After resting and game planning over the bye-week, the #7 Cincinnati Bearcats will travel to South Bend, Indiana to take on #9 Notre Dame Fighting Irish. Here’s what the Bearcats need to do in order to win Saturday’s football game.
Don’t Start Slow on Offense
Simply put, the Bearcats cannot go six drives without a first down again. Notre Dame is a better team than Indiana and will take advantage if the Bearcats shoot themselves in the foot. My frustration with Mike Denbrock is well-documented via my twitter feed. His offense has been the one thing holding the team back from being truly elite. He plays for third down too often putting too much confidence in his team to convert on 3rd & 4. Denbrock’s play calling and offensive schemes can be rote and elementary far too often. Having said that, Desmond Ridder missing passes and offensive line issues in the opening frame of the Indiana game did not help things either.
When Brian Kelly and Tony Pike led the offense in 2008-09, there was very little consternation that the offense would get it done. Everything seemed automatic. I understand that was a different time, but a lot of great coaches and coordinators will have their first drives somewhat scripted with plays they know will work because it gives their players confidence.
The Bearcats offense have to be themselves. To start the Indiana game, the offense huddled up and Ridder was reading off the wristband. Fickell mentioned they change things up in order to combat the crowd noise, but it only hurt them as evidenced by multiple procedure penalties. Why? Because they were trying to be something they were not. You’re a top 10 team. You got there by doing what you do well so play to your identity.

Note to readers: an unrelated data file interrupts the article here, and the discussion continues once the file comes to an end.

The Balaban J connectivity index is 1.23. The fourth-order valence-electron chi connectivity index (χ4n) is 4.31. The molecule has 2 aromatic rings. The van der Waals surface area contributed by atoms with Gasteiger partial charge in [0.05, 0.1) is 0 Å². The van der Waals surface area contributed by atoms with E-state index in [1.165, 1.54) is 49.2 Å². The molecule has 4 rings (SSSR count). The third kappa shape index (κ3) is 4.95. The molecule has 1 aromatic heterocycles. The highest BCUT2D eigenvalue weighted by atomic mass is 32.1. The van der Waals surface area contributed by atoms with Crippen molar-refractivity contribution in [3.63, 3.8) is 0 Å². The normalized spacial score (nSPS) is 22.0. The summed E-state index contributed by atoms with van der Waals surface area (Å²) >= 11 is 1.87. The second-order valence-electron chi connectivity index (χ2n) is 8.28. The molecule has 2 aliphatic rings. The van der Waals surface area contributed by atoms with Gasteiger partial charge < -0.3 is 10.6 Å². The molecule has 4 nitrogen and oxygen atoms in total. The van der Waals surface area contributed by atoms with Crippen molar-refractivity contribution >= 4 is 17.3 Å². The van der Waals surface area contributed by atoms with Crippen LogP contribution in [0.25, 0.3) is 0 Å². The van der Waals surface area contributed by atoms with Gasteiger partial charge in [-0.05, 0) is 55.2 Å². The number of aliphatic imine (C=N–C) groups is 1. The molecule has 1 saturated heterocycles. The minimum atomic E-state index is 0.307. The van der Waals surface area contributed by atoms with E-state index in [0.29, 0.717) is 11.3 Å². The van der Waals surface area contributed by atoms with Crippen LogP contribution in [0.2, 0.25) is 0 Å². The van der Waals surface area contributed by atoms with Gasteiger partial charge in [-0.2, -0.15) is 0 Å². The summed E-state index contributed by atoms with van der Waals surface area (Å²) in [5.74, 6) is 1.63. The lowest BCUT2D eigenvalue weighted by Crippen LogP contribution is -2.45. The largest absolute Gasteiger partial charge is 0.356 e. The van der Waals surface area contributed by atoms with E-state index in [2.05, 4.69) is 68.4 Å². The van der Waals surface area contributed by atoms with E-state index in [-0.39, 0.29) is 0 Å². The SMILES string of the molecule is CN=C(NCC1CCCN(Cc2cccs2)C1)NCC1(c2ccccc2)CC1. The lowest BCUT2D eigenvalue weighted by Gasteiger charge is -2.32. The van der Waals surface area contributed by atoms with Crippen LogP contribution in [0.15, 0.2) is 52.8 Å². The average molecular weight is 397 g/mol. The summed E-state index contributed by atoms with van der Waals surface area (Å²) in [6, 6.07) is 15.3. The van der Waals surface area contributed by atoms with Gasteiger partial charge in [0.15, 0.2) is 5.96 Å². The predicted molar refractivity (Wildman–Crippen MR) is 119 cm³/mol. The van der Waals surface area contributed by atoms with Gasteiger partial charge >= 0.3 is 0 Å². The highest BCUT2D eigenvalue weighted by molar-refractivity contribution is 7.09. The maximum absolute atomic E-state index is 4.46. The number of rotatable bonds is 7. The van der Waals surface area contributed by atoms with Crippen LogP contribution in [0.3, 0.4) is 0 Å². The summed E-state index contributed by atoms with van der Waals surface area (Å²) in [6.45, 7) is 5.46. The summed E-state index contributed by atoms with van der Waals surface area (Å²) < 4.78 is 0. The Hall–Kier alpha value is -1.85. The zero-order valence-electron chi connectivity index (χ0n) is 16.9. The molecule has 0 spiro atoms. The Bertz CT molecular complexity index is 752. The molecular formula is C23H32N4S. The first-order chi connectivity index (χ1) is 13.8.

Dial Up Pressure
Mike Tressel has continued using Marcus Freeman’s vaunted 3-3-5 defense that was first unveiled against UCF in 2019, but Tressel is starting to make it his own. Freeman deserves a ton of credit for transforming the Bearcats defense into one of the best in the nation through recruiting, scheme, and creative use of personnel. With that credit comes the coveted defensive coordinator position at Notre Dame.
During his time at UC, Freeman did not blitz a lot. He trusted his lineman and a linebacker to get pressure while putting even more trust in his defensive backs to effectively get coverage sacks. Tressel is more aggressive. As the tide began to turn in the Indiana game, Tressel frequently sent extra rushers to make Michael Penix Jr. uncomfortable which forced turnovers. I always prefer when a DC that has the better athletes sends consistent pressure. With athletes like Myjai Sanders, Malik Vann, Jowon Briggs, and Darrian Beavers, Coach Luke Fickell and Co. need to make their presence felt in the backfield and against a young and mistake-prone Fighting Irish offensive line.
Win the Turnover Battle
I have no doubt in guaranteeing that if the Cincinnati Bearcats win the turnover battle, they will win the game. Freeman’s Notre Dame defense is opportunistic and their ability to force turnovers has gotten them to 4-0 thus far. Notre Dame beat Wisconsin 41-13, but their offense only scored 20 points with the other 21 coming from two pick 6’s and a kickoff return touchdown. Luke Fickell is a student of Jim Tressel and his patented “Tresselball” which includes strong defense and special teams play combined with limiting turnovers and penalties. While Tresselball does not win national championships in today’s modern game, Tresselball can certainly beat this Notre Dame team.